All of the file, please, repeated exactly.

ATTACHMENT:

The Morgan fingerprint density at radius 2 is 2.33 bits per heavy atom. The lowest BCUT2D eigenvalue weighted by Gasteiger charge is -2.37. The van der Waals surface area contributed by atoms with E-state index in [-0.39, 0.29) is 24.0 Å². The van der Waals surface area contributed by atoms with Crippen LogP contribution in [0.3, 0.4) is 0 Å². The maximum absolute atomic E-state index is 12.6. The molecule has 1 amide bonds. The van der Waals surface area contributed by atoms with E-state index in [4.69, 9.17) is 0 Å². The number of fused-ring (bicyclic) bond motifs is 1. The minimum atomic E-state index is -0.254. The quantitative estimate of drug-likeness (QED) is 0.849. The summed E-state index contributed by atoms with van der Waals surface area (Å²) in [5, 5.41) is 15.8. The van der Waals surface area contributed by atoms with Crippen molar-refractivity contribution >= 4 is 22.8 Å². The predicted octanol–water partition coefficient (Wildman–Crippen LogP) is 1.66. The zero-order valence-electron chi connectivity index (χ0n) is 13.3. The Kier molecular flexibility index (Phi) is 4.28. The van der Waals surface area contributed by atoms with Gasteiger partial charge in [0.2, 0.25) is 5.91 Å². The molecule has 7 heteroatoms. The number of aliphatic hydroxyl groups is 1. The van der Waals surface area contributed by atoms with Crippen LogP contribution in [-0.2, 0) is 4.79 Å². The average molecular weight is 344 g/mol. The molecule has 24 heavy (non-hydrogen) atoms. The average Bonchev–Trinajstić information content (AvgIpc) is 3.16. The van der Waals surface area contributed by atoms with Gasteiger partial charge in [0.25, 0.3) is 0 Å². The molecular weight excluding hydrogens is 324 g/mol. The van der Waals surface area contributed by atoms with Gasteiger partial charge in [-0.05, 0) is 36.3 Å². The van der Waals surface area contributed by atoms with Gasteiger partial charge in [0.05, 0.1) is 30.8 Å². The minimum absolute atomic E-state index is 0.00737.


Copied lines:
The Morgan fingerprint density at radius 2 is 2.33 bits per heavy atom. The lowest BCUT2D eigenvalue weighted by Gasteiger charge is -2.37. The van der Waals surface area contributed by atoms with E-state index in [-0.39, 0.29) is 24.0 Å². The van der Waals surface area contributed by atoms with Crippen LogP contribution in [0.3, 0.4) is 0 Å². The maximum absolute atomic E-state index is 12.6. The molecule has 1 amide bonds. The van der Waals surface area contributed by atoms with E-state index in [4.69, 9.17) is 0 Å². The number of fused-ring (bicyclic) bond motifs is 1. The minimum atomic E-state index is -0.254. The quantitative estimate of drug-likeness (QED) is 0.849. The summed E-state index contributed by atoms with van der Waals surface area (Å²) in [5, 5.41) is 15.8. The van der Waals surface area contributed by atoms with Crippen molar-refractivity contribution >= 4 is 22.8 Å². The predicted octanol–water partition coefficient (Wildman–Crippen LogP) is 1.66. The zero-order valence-electron chi connectivity index (χ0n) is 13.3. The Kier molecular flexibility index (Phi) is 4.28. The van der Waals surface area contributed by atoms with Gasteiger partial charge in [0.2, 0.25) is 5.91 Å². The molecule has 7 heteroatoms. The number of aliphatic hydroxyl groups is 1. The van der Waals surface area contributed by atoms with Crippen LogP contribution in [-0.2, 0) is 4.79 Å². The average molecular weight is 344 g/mol. The molecule has 24 heavy (non-hydrogen) atoms. The average Bonchev–Trinajstić information content (AvgIpc) is 3.16. The van der Waals surface area contributed by atoms with Gasteiger partial charge in [0.25, 0.3) is 0 Å². The molecular weight excluding hydrogens is 324 g/mol. The van der Waals surface area contributed by atoms with Gasteiger partial charge in [-0.05, 0) is 36.3 Å². The van der Waals surface area contributed by atoms with Gasteiger partial charge in [0.05, 0.1) is 30.8 Å². The minimum absolute atomic E-state index is 0.00737.